But there was a problem. Gail Collins did not publish an image of whatever Trump actually mailed to her back in 1991. So was it true? Did he really write that on her photo?
No, he didn’t.
But this was not revealed until after the 2016 elections had ended.
On November 24, 2016, Gail Collins published a Thanksgiving op-ed in the New York Times, titled “Carving Donald Trump.” She admitted: “Over the past couple of years I have noted on several occasions that Donald Trump once sent me a letter saying I had the face of a dog.”
But suddenly, finally, she decided to actually dig up and look at the actual note that Trump had sent her in 1991.
Since Trump would really be President, the document became more valuable. As she had written on April 19, 2016: “Well, I do have that angry letter from him saying I look like a dog, which would probably be worth some money if he became president.”
On Thanksgiving 2016, Gail Collins now wrote:
“In the name of accuracy, however, I have to correct the record. I dug out Trump’s missive the other day and discovered he did not actually say I looked like a dog. He said I was ‘a dog and a liar’ with the face of a pig. Hard to believe I got that wrong. The moral is that you should always consult the primary source.”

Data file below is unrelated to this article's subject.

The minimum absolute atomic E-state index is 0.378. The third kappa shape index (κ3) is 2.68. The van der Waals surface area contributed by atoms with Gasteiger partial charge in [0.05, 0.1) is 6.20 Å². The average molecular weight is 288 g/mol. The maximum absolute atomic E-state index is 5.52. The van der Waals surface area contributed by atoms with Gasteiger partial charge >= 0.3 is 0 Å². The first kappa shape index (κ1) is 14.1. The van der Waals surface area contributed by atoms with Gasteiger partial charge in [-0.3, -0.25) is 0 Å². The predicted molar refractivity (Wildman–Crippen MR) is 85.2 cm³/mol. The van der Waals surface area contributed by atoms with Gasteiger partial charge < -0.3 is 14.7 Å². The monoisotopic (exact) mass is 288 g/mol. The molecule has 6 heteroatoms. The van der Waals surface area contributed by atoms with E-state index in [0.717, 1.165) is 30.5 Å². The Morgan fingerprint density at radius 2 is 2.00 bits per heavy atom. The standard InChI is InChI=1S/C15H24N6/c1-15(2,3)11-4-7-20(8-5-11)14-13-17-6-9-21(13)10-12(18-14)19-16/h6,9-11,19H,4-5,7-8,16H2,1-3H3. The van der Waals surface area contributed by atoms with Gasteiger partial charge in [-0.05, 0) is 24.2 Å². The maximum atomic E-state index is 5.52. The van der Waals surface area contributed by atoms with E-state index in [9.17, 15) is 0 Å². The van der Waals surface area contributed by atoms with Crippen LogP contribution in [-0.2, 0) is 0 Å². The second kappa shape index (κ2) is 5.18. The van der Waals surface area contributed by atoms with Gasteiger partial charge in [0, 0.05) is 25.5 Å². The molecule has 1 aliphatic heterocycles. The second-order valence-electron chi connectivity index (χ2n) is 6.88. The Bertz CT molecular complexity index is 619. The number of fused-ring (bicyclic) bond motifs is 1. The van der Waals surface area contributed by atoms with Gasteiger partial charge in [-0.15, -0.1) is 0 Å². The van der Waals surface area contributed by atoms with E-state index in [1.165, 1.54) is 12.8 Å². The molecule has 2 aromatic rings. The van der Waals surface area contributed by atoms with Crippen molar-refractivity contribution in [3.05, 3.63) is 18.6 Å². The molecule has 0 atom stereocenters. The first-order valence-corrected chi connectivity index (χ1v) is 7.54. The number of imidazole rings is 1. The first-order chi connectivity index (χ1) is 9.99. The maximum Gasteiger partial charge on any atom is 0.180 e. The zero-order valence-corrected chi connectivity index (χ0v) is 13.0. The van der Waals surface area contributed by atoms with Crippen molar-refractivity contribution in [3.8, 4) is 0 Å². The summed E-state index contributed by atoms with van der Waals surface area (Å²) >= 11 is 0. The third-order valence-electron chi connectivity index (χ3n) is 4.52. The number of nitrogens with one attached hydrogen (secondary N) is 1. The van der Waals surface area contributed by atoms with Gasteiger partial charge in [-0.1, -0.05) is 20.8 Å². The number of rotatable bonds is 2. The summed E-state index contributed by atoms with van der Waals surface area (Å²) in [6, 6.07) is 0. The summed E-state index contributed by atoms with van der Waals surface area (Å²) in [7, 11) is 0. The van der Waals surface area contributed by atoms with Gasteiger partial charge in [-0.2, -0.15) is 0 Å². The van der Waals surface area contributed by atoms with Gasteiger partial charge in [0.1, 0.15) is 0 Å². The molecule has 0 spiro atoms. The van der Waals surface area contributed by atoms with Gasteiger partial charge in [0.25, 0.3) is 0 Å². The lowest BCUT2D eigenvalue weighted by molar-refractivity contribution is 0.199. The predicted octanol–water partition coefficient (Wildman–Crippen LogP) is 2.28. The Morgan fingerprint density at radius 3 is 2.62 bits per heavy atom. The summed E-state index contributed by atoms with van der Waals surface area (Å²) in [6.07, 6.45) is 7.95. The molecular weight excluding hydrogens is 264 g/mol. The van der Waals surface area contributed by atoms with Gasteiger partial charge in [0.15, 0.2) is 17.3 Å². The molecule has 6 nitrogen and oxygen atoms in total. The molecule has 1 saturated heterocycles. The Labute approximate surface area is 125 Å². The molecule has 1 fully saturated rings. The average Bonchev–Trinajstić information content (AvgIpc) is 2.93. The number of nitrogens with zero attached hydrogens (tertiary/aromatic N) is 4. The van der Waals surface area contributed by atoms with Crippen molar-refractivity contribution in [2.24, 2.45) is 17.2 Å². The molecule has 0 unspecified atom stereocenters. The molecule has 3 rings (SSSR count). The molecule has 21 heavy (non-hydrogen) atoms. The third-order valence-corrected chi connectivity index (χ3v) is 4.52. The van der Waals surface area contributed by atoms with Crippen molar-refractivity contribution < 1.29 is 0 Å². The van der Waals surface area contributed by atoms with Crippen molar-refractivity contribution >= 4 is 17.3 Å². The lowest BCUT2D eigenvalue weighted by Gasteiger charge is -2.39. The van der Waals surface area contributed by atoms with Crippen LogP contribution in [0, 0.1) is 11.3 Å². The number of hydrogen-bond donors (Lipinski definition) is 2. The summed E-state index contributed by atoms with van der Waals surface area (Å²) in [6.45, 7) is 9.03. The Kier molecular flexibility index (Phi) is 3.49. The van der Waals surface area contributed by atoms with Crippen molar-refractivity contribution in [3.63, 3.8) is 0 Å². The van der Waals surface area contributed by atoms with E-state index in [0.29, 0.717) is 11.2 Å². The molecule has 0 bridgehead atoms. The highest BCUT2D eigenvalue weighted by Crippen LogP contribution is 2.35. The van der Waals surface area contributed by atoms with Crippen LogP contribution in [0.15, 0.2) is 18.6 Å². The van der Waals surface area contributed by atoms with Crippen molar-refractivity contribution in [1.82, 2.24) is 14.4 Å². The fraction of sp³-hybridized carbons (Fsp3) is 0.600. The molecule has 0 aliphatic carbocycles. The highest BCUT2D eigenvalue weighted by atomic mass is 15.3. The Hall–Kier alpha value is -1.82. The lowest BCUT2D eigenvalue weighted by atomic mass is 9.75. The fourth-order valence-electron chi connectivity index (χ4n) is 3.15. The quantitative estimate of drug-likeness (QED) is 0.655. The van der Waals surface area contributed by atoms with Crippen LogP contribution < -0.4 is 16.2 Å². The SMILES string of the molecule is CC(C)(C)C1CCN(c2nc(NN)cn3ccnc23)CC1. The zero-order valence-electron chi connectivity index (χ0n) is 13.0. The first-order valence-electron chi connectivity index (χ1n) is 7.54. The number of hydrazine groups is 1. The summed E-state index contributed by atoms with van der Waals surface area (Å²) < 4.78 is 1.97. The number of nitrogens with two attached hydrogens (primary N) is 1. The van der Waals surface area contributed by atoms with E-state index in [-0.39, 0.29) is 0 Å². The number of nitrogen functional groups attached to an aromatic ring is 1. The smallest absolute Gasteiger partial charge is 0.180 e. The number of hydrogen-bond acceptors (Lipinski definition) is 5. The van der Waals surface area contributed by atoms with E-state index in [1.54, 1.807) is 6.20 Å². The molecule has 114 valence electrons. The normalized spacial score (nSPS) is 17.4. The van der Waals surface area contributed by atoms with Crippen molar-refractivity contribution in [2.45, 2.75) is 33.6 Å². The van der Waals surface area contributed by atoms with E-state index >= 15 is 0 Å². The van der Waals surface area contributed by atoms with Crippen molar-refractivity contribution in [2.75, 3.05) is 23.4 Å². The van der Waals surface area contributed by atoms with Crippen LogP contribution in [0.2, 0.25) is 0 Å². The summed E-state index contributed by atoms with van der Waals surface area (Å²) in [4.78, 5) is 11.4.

A striking thing about Collins’s admission is its ambiguity. The phrase “face of a pig” is just as offensive as “face of a dog.” Maybe more. But notice that she did not write it in quotation marks. So apparently Trump did not actually write that either?
Is it that he wrote “a dog and a liar” and drew a pig on a printout of her article? Or did he send her a picture of a pig? Or a cartoon of a pig?
We just don’t know. But to be sure, most people won’t care. Regardless of whatever words Trump used to insult Collins, people concluded that Trump is a misogynist. After all, he had insulted several women on various occasions, especially the tough comedian Rosie O’Donnell (after she ridiculed him at length).
There’s another significant issue. Did Collins do anything to earn a private insult from Donald Trump? Why did he insult her?